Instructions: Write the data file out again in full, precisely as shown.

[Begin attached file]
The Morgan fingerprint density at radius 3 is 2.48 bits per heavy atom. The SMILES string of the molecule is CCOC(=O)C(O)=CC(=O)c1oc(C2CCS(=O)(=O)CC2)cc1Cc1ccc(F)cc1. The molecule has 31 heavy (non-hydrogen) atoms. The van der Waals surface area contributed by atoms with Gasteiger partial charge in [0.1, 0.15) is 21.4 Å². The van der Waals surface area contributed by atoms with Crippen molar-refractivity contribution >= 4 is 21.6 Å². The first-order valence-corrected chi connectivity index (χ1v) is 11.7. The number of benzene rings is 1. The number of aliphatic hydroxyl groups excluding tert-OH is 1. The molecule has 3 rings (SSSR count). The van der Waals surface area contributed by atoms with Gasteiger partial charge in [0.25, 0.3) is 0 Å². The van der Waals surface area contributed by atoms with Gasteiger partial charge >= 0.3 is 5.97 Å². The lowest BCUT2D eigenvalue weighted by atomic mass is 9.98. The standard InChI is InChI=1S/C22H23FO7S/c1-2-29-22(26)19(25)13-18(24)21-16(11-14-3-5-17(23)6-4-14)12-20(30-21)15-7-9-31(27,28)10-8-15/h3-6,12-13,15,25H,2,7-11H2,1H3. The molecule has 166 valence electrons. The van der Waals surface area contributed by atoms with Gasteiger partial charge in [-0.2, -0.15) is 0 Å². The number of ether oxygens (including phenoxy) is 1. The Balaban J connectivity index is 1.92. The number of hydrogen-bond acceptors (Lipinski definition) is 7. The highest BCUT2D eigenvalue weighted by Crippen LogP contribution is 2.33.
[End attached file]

The Morgan fingerprint density at radius 3 is 2.48 bits per heavy atom. The SMILES string of the molecule is CCOC(=O)C(O)=CC(=O)c1oc(C2CCS(=O)(=O)CC2)cc1Cc1ccc(F)cc1. The molecule has 31 heavy (non-hydrogen) atoms. The van der Waals surface area contributed by atoms with Gasteiger partial charge in [0.1, 0.15) is 21.4 Å². The van der Waals surface area contributed by atoms with Crippen molar-refractivity contribution >= 4 is 21.6 Å². The first-order valence-corrected chi connectivity index (χ1v) is 11.7. The number of benzene rings is 1. The number of aliphatic hydroxyl groups excluding tert-OH is 1. The molecule has 3 rings (SSSR count). The van der Waals surface area contributed by atoms with Gasteiger partial charge in [0.25, 0.3) is 0 Å². The van der Waals surface area contributed by atoms with Gasteiger partial charge >= 0.3 is 5.97 Å². The lowest BCUT2D eigenvalue weighted by atomic mass is 9.98. The standard InChI is InChI=1S/C22H23FO7S/c1-2-29-22(26)19(25)13-18(24)21-16(11-14-3-5-17(23)6-4-14)12-20(30-21)15-7-9-31(27,28)10-8-15/h3-6,12-13,15,25H,2,7-11H2,1H3. The molecule has 166 valence electrons. The van der Waals surface area contributed by atoms with Gasteiger partial charge in [-0.2, -0.15) is 0 Å². The number of ether oxygens (including phenoxy) is 1. The Balaban J connectivity index is 1.92. The number of hydrogen-bond acceptors (Lipinski definition) is 7. The highest BCUT2D eigenvalue weighted by Crippen LogP contribution is 2.33.